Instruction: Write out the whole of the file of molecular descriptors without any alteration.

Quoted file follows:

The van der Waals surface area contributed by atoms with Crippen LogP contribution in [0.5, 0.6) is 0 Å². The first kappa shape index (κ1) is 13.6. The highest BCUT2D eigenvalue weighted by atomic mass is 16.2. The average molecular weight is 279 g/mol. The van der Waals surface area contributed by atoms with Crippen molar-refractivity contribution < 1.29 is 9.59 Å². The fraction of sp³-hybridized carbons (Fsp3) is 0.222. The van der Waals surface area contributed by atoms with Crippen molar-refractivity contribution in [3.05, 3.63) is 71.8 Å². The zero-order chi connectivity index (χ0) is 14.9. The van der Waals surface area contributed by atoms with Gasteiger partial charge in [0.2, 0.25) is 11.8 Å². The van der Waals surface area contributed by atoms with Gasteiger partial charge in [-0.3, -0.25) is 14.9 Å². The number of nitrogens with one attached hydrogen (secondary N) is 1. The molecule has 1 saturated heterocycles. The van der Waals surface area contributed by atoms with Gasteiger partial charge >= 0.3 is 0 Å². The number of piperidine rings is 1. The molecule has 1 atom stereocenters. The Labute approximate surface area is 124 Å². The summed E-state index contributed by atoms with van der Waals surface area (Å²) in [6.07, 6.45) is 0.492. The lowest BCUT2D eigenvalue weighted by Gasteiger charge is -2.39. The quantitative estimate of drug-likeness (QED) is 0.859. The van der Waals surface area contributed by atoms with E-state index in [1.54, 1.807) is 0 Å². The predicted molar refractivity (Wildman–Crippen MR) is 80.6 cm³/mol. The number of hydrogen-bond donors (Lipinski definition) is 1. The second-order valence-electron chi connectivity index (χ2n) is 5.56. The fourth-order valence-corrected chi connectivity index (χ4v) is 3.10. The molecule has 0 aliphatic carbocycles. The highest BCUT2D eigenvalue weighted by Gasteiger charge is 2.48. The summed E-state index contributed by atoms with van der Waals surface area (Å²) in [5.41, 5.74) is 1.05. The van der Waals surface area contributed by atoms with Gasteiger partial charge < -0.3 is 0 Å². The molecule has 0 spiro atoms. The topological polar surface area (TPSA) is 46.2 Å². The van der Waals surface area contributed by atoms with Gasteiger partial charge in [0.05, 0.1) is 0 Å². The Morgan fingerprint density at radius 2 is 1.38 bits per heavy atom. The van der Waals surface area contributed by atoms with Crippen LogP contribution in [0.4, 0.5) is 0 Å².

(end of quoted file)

The van der Waals surface area contributed by atoms with Crippen LogP contribution in [0.5, 0.6) is 0 Å². The first kappa shape index (κ1) is 13.6. The highest BCUT2D eigenvalue weighted by atomic mass is 16.2. The average molecular weight is 279 g/mol. The van der Waals surface area contributed by atoms with Crippen molar-refractivity contribution < 1.29 is 9.59 Å². The fraction of sp³-hybridized carbons (Fsp3) is 0.222. The van der Waals surface area contributed by atoms with Crippen molar-refractivity contribution in [3.05, 3.63) is 71.8 Å². The zero-order chi connectivity index (χ0) is 14.9. The van der Waals surface area contributed by atoms with Gasteiger partial charge in [0.2, 0.25) is 11.8 Å². The van der Waals surface area contributed by atoms with Gasteiger partial charge in [-0.3, -0.25) is 14.9 Å². The number of nitrogens with one attached hydrogen (secondary N) is 1. The molecule has 1 saturated heterocycles. The van der Waals surface area contributed by atoms with Gasteiger partial charge >= 0.3 is 0 Å². The number of piperidine rings is 1. The molecule has 1 atom stereocenters. The Labute approximate surface area is 124 Å². The summed E-state index contributed by atoms with van der Waals surface area (Å²) in [6.07, 6.45) is 0.492. The lowest BCUT2D eigenvalue weighted by Gasteiger charge is -2.39. The quantitative estimate of drug-likeness (QED) is 0.859. The van der Waals surface area contributed by atoms with E-state index in [1.54, 1.807) is 0 Å². The predicted molar refractivity (Wildman–Crippen MR) is 80.6 cm³/mol. The number of hydrogen-bond donors (Lipinski definition) is 1. The second-order valence-electron chi connectivity index (χ2n) is 5.56. The fourth-order valence-corrected chi connectivity index (χ4v) is 3.10. The molecule has 0 aliphatic carbocycles. The highest BCUT2D eigenvalue weighted by Gasteiger charge is 2.48. The summed E-state index contributed by atoms with van der Waals surface area (Å²) in [5.41, 5.74) is 1.05. The van der Waals surface area contributed by atoms with Gasteiger partial charge < -0.3 is 0 Å². The molecule has 0 spiro atoms. The topological polar surface area (TPSA) is 46.2 Å². The van der Waals surface area contributed by atoms with Gasteiger partial charge in [0.05, 0.1) is 0 Å². The Morgan fingerprint density at radius 2 is 1.38 bits per heavy atom. The van der Waals surface area contributed by atoms with Crippen LogP contribution in [0.4, 0.5) is 0 Å².